Consequently, it is against the interests of those personally accused to at once be before the ICC protesting their innocence and pledging unconditional cooperation with the judicial process, only to subsequently endorse measures that would undermine the tribunal’s adjudicative function. As demonstrated here, irrespective of whether Kenya withdraws from the ICC, its obligations to support the crucial justice process started under the Rome Statute will subsist. The cases will continue, so at best, Kenya would only score political points from any retreat from the battle against impunity at this stage.

Finally, stepping back to frame a bigger picture for average Kenyans, I note that Messrs. Kenyatta and Ruto enjoy fundamental fair trial rights under Article 67 of the Rome Statute. Foremost, among these, they are presumed innocent until proved guilty before the court in accordance with the applicable law. Therefore, it is not up to the accused President Kenyatta, Vice-President Ruto or Mr. Sang to prove their innocence. Rather, it is Gambian Chief Prosecutor Fatou Bensouda’s job to prove their guilt, if she can proffer convincing evidence to that effect. The burden on her is high, as the law rightly demands that a majority of three experienced judges of Trial Chamber V, presided over by Judge Chile Eboe-Osuji of Nigeria, independently evaluate that evidence to establish their guilt beyond a reasonable doubt for indirectly co-perpetrating crimes against humanity. It is only if such a finding is reached that penalties, and the provisions of the 2010 Constitution that permit the impeachment of leaders, would become an issue.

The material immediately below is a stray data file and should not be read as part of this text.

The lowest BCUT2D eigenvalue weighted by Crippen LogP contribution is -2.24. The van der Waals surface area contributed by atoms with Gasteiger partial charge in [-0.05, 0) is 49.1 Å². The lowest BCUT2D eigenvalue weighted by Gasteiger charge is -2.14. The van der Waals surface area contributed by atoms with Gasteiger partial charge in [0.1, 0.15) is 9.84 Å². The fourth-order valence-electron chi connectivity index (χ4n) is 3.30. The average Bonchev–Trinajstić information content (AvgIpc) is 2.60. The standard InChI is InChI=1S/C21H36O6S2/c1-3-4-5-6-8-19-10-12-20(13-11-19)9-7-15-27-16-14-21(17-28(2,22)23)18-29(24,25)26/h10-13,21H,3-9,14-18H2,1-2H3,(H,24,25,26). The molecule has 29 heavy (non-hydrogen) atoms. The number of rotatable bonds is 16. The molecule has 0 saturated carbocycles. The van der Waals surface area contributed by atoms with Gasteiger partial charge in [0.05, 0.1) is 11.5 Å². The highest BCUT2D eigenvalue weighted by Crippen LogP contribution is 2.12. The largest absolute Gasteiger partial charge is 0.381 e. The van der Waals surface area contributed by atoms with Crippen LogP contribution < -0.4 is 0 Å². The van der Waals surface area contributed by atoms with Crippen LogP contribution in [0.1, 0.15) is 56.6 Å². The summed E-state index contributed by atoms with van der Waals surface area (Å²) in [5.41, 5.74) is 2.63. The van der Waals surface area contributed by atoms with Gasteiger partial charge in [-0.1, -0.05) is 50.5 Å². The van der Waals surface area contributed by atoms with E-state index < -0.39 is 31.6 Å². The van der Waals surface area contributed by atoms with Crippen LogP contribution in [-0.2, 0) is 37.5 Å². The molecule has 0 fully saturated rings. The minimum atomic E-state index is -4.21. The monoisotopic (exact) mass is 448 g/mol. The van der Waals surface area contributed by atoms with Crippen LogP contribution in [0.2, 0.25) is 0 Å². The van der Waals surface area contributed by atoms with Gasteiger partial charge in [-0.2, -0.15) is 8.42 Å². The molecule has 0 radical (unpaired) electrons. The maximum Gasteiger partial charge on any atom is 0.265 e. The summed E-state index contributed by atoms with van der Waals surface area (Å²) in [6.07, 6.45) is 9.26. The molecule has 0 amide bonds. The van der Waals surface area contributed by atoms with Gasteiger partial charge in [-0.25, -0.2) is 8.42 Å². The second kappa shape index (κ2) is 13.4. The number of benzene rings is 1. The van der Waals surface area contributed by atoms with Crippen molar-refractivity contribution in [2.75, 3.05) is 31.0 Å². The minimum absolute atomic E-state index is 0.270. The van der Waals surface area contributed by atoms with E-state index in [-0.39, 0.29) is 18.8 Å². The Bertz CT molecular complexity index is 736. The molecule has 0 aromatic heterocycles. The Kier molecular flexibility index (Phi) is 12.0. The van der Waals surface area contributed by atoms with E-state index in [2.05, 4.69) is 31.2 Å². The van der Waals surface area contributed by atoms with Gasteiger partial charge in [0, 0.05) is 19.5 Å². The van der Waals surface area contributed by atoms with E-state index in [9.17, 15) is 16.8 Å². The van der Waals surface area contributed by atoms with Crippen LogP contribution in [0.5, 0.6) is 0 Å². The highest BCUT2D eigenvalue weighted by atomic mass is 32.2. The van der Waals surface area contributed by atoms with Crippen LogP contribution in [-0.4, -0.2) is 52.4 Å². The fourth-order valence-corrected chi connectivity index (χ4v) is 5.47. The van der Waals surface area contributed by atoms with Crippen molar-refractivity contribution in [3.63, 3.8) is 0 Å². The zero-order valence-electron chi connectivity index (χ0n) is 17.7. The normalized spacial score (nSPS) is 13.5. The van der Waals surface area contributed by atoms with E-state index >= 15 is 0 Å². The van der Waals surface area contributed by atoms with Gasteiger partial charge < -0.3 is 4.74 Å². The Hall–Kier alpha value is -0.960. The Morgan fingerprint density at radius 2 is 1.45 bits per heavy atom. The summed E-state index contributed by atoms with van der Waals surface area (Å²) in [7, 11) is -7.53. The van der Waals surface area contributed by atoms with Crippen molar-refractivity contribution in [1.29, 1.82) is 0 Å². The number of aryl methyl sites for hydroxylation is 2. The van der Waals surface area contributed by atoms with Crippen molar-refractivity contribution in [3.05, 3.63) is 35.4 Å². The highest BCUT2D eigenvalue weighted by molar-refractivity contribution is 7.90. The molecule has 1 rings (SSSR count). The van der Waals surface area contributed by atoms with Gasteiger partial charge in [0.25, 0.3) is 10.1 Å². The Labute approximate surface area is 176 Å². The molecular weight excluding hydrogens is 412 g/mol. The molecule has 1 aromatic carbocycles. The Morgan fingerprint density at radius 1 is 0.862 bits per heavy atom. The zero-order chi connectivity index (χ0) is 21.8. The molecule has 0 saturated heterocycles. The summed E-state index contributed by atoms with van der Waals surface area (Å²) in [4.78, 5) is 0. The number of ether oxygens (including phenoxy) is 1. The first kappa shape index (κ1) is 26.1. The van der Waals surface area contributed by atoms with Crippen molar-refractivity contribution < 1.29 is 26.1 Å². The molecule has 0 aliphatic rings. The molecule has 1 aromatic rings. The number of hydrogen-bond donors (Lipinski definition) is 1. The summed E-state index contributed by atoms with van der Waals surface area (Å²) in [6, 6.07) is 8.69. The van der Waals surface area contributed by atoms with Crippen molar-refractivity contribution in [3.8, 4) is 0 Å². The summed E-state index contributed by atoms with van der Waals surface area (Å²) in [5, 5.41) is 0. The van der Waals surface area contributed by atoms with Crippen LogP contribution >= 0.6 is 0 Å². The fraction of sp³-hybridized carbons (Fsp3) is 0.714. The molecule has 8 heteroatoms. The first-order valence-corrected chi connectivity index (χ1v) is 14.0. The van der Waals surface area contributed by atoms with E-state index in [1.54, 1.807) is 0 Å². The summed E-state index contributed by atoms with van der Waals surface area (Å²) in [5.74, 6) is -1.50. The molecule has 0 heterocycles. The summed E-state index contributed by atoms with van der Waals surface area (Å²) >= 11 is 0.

By the same token, as the defendants have insisted throughout this post-election violence saga that they are innocent, they must also be very confident that they can raise a reasonable doubt about the Prosecutor’s allegations. Doing so, in turn, would lead to their inevitable acquittals. Thus, Kenyans must insist that the government exercise restraint and let the ICC justice process take its natural course.

Charles C. Jalloh is currently a Visiting Associate Professor at the FIU College of Law and an Assistant Professor at the University of Pittsburgh, School of Law. A guest columnist for JURIST on issues of international criminal law, he has worked in the Rwanda and Sierra Leone Tribunals and has been a visiting professional at the International Criminal Court. He has published widely on issues of international criminal justice in Africa. His most recent work is an edited book, The Sierra Leone Special Court and Its Legacy: The Impact for Africa and International Law, from Cambridge University Press (2013).

Suggested citation: Charles C. Jalloh, Kenya Should Reconsider Proposed Withdrawal from the ICC, JURIST – Forum, September 13, 2013, http://jurist.org/forum/2013/09/charles-jalloh-kenya-icc.php.


This article was prepared for publication by Dan DeRight, an associate editor for JURIST’s academic commentary service. Please direct any questions or comments to him at academiccommentary@jurist.org